Another mug of house red and its Louise Petit’s turn on stage, joined by a double bass and clandestine percussion. I miss the name of Petit’s opening track, but the soft vocal led melody and slow ache of the double bass are a good enough distraction.
‘Home’ continues the vocal led approach, this time with some beautifully subtle harmonies, before the irritatingly catchy ‘Love Is Pure’ makes the front row break into a seemly synchronised two shoulder shuffle. The title of this track would normally be enough to send me hurtling to my ball of bile, that tight little dark place where I keep my wit and my enemies, but it doesn’t.
Maybe I’m maturing, or perhaps giving up, but Louise Petit stands as testament to my recently learnt ability to listen to Folk singer songwriters without suicidal tendencies. I feel strangely proud of myself for knowing some of the words; although the front row appears to know considerably more.
Again I miss the title to the next song, although I catch enough lyrics to know it’s something to do with a tree. Or love. Or the love of a tree, I’m not certain. But lines such as “do you want the life raft or the sharks” and “my lungs want to scream” are delivered by beautifully sustained vocals in a song with not many hiding places. A soft-yet-subtle-yet-angry lament, and a powerful trick.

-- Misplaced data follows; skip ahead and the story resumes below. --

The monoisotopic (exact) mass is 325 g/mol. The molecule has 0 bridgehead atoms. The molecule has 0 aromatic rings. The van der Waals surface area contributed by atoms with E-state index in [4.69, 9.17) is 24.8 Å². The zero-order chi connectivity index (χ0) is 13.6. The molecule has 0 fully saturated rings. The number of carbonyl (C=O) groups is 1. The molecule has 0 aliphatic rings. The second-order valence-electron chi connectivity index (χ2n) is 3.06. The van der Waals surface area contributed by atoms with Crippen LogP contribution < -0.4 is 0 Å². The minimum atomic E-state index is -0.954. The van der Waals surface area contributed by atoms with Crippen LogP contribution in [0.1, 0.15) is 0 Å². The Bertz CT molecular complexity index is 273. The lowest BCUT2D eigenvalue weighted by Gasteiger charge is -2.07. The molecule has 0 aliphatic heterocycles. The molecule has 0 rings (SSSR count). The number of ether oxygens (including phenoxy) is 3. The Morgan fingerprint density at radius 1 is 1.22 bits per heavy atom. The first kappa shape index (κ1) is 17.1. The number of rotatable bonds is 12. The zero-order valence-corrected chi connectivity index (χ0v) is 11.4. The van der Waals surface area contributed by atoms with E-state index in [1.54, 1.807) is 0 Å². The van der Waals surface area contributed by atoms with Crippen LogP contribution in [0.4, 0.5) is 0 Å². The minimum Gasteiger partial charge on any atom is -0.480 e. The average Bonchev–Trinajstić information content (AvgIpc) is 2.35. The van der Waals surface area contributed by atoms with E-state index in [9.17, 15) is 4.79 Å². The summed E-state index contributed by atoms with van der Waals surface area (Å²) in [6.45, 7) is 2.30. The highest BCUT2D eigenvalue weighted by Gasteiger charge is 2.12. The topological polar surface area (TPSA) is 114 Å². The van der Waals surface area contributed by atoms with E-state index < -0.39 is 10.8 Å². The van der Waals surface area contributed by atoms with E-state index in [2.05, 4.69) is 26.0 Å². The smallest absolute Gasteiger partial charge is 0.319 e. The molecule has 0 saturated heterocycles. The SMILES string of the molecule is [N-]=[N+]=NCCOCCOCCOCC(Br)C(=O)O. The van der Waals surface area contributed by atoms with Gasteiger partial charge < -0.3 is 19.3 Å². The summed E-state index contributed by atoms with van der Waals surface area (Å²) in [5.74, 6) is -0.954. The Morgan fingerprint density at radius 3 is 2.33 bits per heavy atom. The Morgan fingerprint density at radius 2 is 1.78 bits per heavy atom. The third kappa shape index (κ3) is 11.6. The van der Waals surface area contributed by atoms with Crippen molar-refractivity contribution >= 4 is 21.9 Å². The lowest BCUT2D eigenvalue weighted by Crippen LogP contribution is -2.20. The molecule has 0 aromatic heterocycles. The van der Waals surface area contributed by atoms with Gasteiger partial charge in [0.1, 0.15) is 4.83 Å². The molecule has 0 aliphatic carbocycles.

Louise Petit is also proffering a canopy of new morsels tonight, and takes us through some tracks from her soon to be released new album. Following the vocal led approach of their predecessors, songs such as ‘Lights’, ‘Happy Man’ and ‘Lost to the Weight of the World’ bring a bit more fire in the belly (and at one point a tiny yellow xylophone) but all continue Petit’s delicious storytelling and imagery; like Suzanne Vega singing Christmas carols with Moomintroll.
Petit’s recent other half joins her for some perfectly placed piano (ALLETERATION’S ALWAYS ACE) on ‘Plastic & Glue’, a track not suitable for a jaded 36 year old on his second mug of wine, before closing her set with ‘Demons’ – one of Louise Petit’s most well known and addictive songs. There is something about the way she sings “…show their teeth” that I can’t quite let go, despite every cynical bone in my body telling me to run for the door.
As the dust settles, and the front row recover from their frenetic rock, clap, shoulder shuffle finale, I turn to my friend – who is Cheshire Cat grinning in either appreciation or confirmation.
“Yeah, I really enjoyed that,” he admits, “to be honest, I was expecting something a bit more miserable and self indulgent.” He smiles. I say nothing but smirk with inward vindication. “Let’s head back so I can pick up my car… you must be growing up.”
It’s amazing how short some feelings last.
For more on Rhiannon Mair, visit http://www.rhiannonmair.com
For more on Louise Petit, visit http://louisepetit.com
For more on Ort Café, including full listings of music, exhibitions and events, visit http://ortcafe.co.uk